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Kidney Foundation spreading the word on early detection

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WEST PALM BEACH, Fla. _ The National Kidney Foundation has launched a new radio and TV public service campaign in English and Spanish designed to raise awareness of chronic kidney disease and its complications.

The Foundation says 20 million _ or 1 in 9 _ Americans actually have chronic kidney disease and most don't know it.

The lack of symptoms for early kidney disease and the failure to get tested if you are at risk are the causes. The campaign points out that most people would not realize if they were missing half of their kidney function.

"The earliest sign of kidney disease is often a very small amount of protein in the urine that cannot be detected unless the urine is tested," says Dr. David Warnock, president of the National Kidney Foundation and director of nephrology at the University of Alabama at Birmingham.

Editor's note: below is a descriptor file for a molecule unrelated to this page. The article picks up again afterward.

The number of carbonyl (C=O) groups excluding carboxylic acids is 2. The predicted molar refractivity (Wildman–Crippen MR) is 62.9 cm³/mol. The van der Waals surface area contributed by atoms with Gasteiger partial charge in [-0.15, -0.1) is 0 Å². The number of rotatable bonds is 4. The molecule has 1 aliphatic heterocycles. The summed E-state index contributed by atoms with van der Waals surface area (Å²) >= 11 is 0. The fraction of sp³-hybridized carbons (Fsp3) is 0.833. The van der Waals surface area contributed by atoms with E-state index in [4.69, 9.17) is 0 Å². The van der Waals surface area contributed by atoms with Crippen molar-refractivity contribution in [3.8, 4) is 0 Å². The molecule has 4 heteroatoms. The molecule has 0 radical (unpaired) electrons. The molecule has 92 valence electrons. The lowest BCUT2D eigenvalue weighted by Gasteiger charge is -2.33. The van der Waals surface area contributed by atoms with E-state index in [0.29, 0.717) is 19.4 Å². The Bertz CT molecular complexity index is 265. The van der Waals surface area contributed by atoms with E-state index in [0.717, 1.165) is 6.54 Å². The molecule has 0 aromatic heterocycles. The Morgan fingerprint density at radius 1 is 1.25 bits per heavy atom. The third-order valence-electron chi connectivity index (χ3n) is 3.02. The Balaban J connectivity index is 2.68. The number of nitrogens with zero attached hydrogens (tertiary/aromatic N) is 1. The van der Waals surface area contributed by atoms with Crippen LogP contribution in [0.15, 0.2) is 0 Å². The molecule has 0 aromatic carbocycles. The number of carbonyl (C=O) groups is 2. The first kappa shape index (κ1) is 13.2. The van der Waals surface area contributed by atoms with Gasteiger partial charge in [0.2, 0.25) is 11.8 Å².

"We now know that early detection and treatment, including diet and medication, can slow down the progression of kidney disease and its complications and prevent further damage, in some cases," he said in a Foundation press release.

If you have high blood pressure, diabetes or a family history of kidney disease, you are at risk, according to the Foundation, and should get tested for kidney disease with blood and urine tests. African-Americans are particularly hard hit by kidney disease because of their high rate of high blood pressure and diabetes, the leading causes of kidney disease. Others at risk: American Indians, Hispanics, Asians, Pacific Islanders and those over 60.

The National Kidney Foundation is a voluntary health organization that seeks to prevent kidney and urinary tract diseases, improve the health and well-being of individuals and families affected by these diseases and increase the availability of all organs for transplantation. To learn more visit

Carolyn Susman writes for The Palm Beach Post.

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